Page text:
Letters

Letters
A progressive element in and around city hall, devotees of a market economy, seem bent on selling the public the idea that we must replace city hall. Caveat emptor (buyer beware)!

Professional consultants from two architectural firms have verified a list of concerns as bona fide problems and added a few more as code violations or, at least, below-par standards for a city hall of an up-and-coming city.

No doubt, said consultants know what's what regarding safe, sound, and cost-effective. But saving the city money was nowhere on their radar screen. Rather, their perspective was, "Let's tell the "in" crowd what they want to hear and, if we play our cards right, land a lucrative contract for designing and supervising construction of a new city hall at all-the-$s-the-traffic-will-bear-plus-then-some.

We might solve any problems of city hall without spending millions just by reallocating our present � already paid for � resources.

Take handicapped access off the table. "A Guide to Disability Rights" downloaded from the Internet on page 4, paragraph 1 states: Public entities are not required to take actions that would result in undue financial and administrative burdens.

The large room on the NW corner of the building, second floor, can no longer be used for monthly city council meetings. To do so would conflict with the universal fire code: more than 30 people above ground level with only one exit. No problem, have the council meetings at the new fire station.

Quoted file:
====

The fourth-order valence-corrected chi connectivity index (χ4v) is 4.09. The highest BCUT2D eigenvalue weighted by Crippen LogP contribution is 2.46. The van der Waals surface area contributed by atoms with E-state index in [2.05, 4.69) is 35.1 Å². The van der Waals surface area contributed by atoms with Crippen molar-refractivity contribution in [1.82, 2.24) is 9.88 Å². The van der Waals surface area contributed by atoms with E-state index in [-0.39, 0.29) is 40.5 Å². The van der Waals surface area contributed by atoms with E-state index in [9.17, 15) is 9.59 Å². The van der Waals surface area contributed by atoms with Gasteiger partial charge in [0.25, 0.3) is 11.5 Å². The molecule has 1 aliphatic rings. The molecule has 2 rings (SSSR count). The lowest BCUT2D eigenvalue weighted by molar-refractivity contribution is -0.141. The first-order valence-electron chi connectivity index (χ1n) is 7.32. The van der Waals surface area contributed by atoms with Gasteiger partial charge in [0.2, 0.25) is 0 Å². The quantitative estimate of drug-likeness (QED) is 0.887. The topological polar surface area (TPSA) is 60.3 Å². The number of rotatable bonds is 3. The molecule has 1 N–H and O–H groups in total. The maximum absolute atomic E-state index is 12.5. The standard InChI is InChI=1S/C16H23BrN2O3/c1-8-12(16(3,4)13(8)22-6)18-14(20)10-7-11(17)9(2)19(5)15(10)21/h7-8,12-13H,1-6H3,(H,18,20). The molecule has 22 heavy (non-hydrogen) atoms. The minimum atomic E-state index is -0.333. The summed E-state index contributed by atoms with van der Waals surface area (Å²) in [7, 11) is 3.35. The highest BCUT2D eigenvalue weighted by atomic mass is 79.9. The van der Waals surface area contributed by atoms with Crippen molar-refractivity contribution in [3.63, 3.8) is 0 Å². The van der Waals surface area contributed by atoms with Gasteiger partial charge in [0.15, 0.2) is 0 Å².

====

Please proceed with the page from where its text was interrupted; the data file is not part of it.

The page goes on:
Then assign this room to the city engineer and drafting assistants. If a disabled person needs to meet with the engineer, meet someplace else.

No office today needs rows and rows of file cabinets � maybe just one small file drawer for work-in-progress. All data could be stored in computer memory. All information on documents could be brought onto the computer screen by anyone computer-savvy. And, printed out if the client wants a copy in hand. If the actual document is needed, with a reasonable time allowed, the original could be retrieved and brought to city hall or sent by mail to the client. The actual storage place should be off-site, of course.

Marie Gray

Vermillion

A great person

To the editor:

I would like to thank the city of Vermillion and the Jaycees for honoring Junior Brunick with the Spirit of Vermillion award.

I lived across the street from his station in the '60s and remember him working on his stock car, mostly the roaring of the engine.

I delivered fuel for the Coop for 27 years and he was the best competitor you could ask for. If my truck broke down, he would let me borrow, not rent, his truck.

Junior is a great person and I'm glad to have him for a friend. Thank you Junior.

Gayle O. Davis

Wamego, KS

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